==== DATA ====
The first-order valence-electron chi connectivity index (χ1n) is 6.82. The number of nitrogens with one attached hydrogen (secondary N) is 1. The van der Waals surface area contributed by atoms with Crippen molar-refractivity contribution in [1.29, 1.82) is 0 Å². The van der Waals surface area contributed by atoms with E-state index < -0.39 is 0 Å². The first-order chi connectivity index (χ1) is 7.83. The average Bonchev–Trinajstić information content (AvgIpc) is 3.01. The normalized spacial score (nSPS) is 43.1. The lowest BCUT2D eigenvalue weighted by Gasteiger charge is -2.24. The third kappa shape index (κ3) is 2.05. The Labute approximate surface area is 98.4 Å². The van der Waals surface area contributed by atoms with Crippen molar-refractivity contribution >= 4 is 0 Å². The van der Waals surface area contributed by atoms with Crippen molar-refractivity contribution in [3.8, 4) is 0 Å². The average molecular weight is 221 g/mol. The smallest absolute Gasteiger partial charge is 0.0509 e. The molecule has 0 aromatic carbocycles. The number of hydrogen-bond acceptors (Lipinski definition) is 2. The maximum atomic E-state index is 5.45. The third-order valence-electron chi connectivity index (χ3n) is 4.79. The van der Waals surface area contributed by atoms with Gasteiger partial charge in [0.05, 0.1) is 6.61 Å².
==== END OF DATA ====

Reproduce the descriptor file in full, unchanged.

The first-order valence-electron chi connectivity index (χ1n) is 6.82. The number of nitrogens with one attached hydrogen (secondary N) is 1. The van der Waals surface area contributed by atoms with Crippen molar-refractivity contribution in [1.29, 1.82) is 0 Å². The van der Waals surface area contributed by atoms with E-state index < -0.39 is 0 Å². The first-order chi connectivity index (χ1) is 7.83. The average Bonchev–Trinajstić information content (AvgIpc) is 3.01. The normalized spacial score (nSPS) is 43.1. The lowest BCUT2D eigenvalue weighted by Gasteiger charge is -2.24. The third kappa shape index (κ3) is 2.05. The Labute approximate surface area is 98.4 Å². The van der Waals surface area contributed by atoms with Crippen molar-refractivity contribution >= 4 is 0 Å². The van der Waals surface area contributed by atoms with Crippen molar-refractivity contribution in [3.8, 4) is 0 Å². The average molecular weight is 221 g/mol. The smallest absolute Gasteiger partial charge is 0.0509 e. The molecule has 0 aromatic carbocycles. The number of hydrogen-bond acceptors (Lipinski definition) is 2. The maximum atomic E-state index is 5.45. The third-order valence-electron chi connectivity index (χ3n) is 4.79. The van der Waals surface area contributed by atoms with Gasteiger partial charge in [0.05, 0.1) is 6.61 Å².